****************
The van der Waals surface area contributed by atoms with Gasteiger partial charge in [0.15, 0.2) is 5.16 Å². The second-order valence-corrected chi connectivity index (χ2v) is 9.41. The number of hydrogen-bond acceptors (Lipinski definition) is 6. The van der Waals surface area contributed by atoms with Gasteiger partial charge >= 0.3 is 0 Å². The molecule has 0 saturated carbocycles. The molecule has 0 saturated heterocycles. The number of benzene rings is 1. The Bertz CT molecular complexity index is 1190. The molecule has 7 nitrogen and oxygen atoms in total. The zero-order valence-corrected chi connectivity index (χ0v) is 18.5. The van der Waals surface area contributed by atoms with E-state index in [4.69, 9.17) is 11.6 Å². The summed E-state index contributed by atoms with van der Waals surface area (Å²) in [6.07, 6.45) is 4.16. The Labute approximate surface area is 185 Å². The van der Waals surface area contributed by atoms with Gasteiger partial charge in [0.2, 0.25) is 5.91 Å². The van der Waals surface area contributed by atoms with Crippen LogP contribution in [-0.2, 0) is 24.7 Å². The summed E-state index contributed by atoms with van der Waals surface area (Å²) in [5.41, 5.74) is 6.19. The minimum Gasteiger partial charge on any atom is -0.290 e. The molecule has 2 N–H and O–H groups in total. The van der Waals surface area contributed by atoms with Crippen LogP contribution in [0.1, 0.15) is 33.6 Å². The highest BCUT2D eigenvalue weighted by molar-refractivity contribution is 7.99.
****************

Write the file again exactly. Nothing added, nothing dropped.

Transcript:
The van der Waals surface area contributed by atoms with Gasteiger partial charge in [0.15, 0.2) is 5.16 Å². The second-order valence-corrected chi connectivity index (χ2v) is 9.41. The number of hydrogen-bond acceptors (Lipinski definition) is 6. The van der Waals surface area contributed by atoms with Gasteiger partial charge >= 0.3 is 0 Å². The molecule has 0 saturated carbocycles. The molecule has 0 saturated heterocycles. The number of benzene rings is 1. The Bertz CT molecular complexity index is 1190. The molecule has 7 nitrogen and oxygen atoms in total. The zero-order valence-corrected chi connectivity index (χ0v) is 18.5. The van der Waals surface area contributed by atoms with E-state index in [4.69, 9.17) is 11.6 Å². The summed E-state index contributed by atoms with van der Waals surface area (Å²) in [6.07, 6.45) is 4.16. The Labute approximate surface area is 185 Å². The van der Waals surface area contributed by atoms with Gasteiger partial charge in [0.2, 0.25) is 5.91 Å². The van der Waals surface area contributed by atoms with Crippen LogP contribution in [-0.2, 0) is 24.7 Å². The summed E-state index contributed by atoms with van der Waals surface area (Å²) in [5.41, 5.74) is 6.19. The minimum Gasteiger partial charge on any atom is -0.290 e. The molecule has 2 N–H and O–H groups in total. The van der Waals surface area contributed by atoms with Crippen LogP contribution in [0.1, 0.15) is 33.6 Å². The highest BCUT2D eigenvalue weighted by molar-refractivity contribution is 7.99.